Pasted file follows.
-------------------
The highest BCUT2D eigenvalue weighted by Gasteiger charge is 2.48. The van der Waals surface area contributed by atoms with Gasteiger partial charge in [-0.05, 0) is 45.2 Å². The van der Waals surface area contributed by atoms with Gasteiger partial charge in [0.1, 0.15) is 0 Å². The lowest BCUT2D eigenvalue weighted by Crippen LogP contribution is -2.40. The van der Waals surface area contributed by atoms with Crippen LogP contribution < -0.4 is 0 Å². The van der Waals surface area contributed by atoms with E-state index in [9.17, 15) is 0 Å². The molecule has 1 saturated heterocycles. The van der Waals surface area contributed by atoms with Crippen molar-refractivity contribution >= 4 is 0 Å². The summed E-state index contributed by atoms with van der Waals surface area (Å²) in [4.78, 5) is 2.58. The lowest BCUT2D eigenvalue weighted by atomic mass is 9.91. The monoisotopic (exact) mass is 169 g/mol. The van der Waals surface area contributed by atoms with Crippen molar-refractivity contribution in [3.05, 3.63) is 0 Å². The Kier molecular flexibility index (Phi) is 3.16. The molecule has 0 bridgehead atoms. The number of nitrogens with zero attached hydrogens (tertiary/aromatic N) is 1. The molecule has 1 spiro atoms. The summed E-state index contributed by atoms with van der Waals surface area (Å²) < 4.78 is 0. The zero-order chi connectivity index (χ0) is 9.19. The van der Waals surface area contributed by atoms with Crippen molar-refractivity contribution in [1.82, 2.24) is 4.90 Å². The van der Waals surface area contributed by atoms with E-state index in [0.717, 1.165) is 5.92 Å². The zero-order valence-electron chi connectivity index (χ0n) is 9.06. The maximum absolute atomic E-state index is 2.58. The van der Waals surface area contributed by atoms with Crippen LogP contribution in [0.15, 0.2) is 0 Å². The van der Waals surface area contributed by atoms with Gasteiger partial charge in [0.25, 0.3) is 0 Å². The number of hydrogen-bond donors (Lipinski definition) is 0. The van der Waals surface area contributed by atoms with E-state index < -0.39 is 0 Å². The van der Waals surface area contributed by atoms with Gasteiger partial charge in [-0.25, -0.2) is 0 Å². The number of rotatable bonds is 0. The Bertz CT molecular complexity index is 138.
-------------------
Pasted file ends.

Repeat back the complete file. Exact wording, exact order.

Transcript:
The highest BCUT2D eigenvalue weighted by Gasteiger charge is 2.48. The van der Waals surface area contributed by atoms with Gasteiger partial charge in [-0.05, 0) is 45.2 Å². The van der Waals surface area contributed by atoms with Gasteiger partial charge in [0.1, 0.15) is 0 Å². The lowest BCUT2D eigenvalue weighted by Crippen LogP contribution is -2.40. The van der Waals surface area contributed by atoms with Crippen LogP contribution < -0.4 is 0 Å². The van der Waals surface area contributed by atoms with E-state index in [9.17, 15) is 0 Å². The molecule has 1 saturated heterocycles. The van der Waals surface area contributed by atoms with Crippen molar-refractivity contribution >= 4 is 0 Å². The summed E-state index contributed by atoms with van der Waals surface area (Å²) in [4.78, 5) is 2.58. The lowest BCUT2D eigenvalue weighted by atomic mass is 9.91. The monoisotopic (exact) mass is 169 g/mol. The van der Waals surface area contributed by atoms with Crippen molar-refractivity contribution in [3.05, 3.63) is 0 Å². The Kier molecular flexibility index (Phi) is 3.16. The molecule has 0 bridgehead atoms. The number of nitrogens with zero attached hydrogens (tertiary/aromatic N) is 1. The molecule has 1 spiro atoms. The summed E-state index contributed by atoms with van der Waals surface area (Å²) < 4.78 is 0. The zero-order chi connectivity index (χ0) is 9.19. The van der Waals surface area contributed by atoms with Crippen molar-refractivity contribution in [1.82, 2.24) is 4.90 Å². The van der Waals surface area contributed by atoms with E-state index in [0.717, 1.165) is 5.92 Å². The zero-order valence-electron chi connectivity index (χ0n) is 9.06. The maximum absolute atomic E-state index is 2.58. The van der Waals surface area contributed by atoms with Crippen LogP contribution in [0.15, 0.2) is 0 Å². The van der Waals surface area contributed by atoms with Gasteiger partial charge in [0.25, 0.3) is 0 Å². The number of hydrogen-bond donors (Lipinski definition) is 0. The van der Waals surface area contributed by atoms with E-state index < -0.39 is 0 Å². The van der Waals surface area contributed by atoms with Gasteiger partial charge in [-0.25, -0.2) is 0 Å². The number of rotatable bonds is 0. The Bertz CT molecular complexity index is 138.